Saturday, February 27, 2021

What leadership is not....................

 Today's American culture tells us that those most likely to rise to the most important positions of responsibility are the ones who graduate at the top in their classes and have long lists of extracurricular activities.  Such countless engagements on a CV are somehow equated with leadership—though they may actually have as much to do with a fear of commitment, a preoccupation with image, or the inescapable desire to assure others that one can master everything at once.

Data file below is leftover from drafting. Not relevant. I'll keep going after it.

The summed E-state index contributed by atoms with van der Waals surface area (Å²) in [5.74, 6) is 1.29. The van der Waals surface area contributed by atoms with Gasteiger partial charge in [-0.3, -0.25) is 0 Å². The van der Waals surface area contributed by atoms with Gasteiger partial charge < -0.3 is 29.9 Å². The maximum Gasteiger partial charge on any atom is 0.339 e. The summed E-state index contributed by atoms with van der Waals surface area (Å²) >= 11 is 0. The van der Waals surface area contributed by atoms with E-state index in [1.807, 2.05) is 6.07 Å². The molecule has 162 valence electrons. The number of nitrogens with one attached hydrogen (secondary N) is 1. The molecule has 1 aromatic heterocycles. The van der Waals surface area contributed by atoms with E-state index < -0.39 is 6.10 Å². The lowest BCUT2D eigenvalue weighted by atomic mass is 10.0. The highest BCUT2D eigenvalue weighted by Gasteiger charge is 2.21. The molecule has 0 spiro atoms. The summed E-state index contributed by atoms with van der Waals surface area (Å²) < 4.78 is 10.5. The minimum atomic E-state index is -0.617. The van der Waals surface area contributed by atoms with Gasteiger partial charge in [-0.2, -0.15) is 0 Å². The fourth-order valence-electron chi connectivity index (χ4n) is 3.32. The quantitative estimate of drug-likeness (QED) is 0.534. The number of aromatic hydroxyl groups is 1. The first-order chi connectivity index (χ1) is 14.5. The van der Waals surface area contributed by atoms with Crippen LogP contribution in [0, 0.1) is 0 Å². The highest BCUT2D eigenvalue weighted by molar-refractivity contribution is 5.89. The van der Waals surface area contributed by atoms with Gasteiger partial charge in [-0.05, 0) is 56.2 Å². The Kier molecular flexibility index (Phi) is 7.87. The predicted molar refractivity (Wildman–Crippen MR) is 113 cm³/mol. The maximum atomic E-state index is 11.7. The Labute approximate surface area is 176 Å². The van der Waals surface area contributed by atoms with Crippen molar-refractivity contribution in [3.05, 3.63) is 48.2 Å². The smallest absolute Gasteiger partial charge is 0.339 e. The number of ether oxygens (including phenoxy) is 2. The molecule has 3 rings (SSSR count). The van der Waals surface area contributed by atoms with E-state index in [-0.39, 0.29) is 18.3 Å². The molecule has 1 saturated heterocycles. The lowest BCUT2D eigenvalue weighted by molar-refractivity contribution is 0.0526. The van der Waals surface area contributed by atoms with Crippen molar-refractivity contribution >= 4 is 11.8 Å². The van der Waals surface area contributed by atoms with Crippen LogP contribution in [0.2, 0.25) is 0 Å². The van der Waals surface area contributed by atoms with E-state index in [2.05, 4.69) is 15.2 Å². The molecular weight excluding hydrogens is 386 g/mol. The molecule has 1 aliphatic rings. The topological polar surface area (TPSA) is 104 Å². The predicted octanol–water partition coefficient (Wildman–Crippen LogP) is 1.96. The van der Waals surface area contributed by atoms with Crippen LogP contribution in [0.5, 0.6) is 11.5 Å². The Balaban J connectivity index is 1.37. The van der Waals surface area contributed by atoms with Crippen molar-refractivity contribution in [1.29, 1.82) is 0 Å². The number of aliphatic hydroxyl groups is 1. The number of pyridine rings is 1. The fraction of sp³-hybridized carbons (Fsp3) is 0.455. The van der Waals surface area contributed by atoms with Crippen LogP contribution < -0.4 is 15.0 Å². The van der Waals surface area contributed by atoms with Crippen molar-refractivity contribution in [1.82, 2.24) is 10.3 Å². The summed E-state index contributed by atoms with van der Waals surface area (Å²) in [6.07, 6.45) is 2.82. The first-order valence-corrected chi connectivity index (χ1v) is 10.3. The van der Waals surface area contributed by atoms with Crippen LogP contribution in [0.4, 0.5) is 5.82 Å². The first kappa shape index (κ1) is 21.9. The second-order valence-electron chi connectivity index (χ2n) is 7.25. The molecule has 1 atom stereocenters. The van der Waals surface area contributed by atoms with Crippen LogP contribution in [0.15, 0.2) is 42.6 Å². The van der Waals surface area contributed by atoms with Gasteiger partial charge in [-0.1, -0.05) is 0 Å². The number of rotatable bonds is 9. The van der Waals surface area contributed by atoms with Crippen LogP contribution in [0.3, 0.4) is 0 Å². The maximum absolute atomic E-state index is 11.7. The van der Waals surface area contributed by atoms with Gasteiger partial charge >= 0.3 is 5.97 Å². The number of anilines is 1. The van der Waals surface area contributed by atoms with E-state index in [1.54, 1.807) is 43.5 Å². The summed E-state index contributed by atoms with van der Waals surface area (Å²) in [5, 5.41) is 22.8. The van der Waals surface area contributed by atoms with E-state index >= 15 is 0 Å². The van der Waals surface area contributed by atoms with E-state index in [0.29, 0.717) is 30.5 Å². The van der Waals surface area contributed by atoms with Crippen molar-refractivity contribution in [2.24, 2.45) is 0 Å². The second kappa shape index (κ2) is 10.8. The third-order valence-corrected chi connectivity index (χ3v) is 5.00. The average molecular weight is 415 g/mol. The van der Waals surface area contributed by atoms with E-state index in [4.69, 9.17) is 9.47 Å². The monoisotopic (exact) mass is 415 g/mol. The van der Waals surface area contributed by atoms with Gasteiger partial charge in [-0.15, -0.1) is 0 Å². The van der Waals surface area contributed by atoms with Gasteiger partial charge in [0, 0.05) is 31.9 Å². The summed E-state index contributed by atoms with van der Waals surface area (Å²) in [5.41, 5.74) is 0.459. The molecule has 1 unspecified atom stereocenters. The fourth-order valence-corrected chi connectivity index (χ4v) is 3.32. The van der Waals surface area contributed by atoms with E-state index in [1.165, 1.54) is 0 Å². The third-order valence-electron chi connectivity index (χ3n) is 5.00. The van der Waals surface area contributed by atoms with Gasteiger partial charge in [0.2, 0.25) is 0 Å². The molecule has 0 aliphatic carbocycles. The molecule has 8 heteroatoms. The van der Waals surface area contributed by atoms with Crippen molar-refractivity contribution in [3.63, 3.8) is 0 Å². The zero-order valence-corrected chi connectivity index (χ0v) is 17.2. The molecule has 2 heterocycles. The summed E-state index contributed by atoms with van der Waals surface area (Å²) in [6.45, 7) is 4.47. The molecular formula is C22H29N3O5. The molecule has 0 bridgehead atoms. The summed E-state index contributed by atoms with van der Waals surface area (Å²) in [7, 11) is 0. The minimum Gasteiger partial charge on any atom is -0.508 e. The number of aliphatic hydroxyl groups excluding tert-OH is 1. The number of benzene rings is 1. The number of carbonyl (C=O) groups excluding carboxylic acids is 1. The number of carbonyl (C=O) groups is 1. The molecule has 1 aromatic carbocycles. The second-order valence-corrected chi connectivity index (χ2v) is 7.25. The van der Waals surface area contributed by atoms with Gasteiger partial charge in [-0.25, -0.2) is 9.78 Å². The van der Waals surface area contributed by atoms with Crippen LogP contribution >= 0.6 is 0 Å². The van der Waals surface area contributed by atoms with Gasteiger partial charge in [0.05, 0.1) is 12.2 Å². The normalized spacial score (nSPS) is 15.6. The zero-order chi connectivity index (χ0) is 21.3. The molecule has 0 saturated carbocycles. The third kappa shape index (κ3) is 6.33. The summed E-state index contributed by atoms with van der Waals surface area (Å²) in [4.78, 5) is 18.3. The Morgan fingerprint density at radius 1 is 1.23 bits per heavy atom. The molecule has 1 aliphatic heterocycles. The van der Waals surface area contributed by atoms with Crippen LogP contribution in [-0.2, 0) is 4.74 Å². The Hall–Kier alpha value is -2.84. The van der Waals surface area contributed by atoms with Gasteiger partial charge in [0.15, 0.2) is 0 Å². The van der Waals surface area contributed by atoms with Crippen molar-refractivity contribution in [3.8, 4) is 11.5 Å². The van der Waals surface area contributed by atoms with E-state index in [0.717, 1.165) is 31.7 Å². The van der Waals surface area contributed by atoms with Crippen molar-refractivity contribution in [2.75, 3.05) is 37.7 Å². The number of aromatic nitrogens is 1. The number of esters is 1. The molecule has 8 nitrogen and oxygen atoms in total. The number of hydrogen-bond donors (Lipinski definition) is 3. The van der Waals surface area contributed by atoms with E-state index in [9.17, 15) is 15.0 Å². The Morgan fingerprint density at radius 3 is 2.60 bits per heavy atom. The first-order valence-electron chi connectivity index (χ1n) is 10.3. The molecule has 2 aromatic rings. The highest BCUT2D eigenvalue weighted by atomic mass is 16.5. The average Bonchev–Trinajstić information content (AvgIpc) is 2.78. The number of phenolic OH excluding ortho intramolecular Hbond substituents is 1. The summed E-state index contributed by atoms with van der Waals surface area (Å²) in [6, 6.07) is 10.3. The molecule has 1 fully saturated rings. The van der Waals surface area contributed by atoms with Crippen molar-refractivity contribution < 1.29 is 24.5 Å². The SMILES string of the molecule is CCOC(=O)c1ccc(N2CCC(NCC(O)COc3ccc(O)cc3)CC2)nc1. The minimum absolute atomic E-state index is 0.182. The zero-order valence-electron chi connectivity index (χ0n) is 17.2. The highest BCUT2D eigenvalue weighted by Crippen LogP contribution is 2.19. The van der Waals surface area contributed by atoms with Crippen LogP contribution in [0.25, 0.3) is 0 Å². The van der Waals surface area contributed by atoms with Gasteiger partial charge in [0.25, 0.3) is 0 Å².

It is ironic, perhaps, that many great, victorious military commanders in our history—Civil War general Ulysses S. Grant; Gen. John Pershing, World War I commander of U. S. forces; and Dwight Eisenhower, World War II supreme Allied commander in Europe—graduated from West Point well below the top of their classes.

-Susan Eisenhower, How Ike Led:  The Principles Behind Eisenhower's Biggest Decisions

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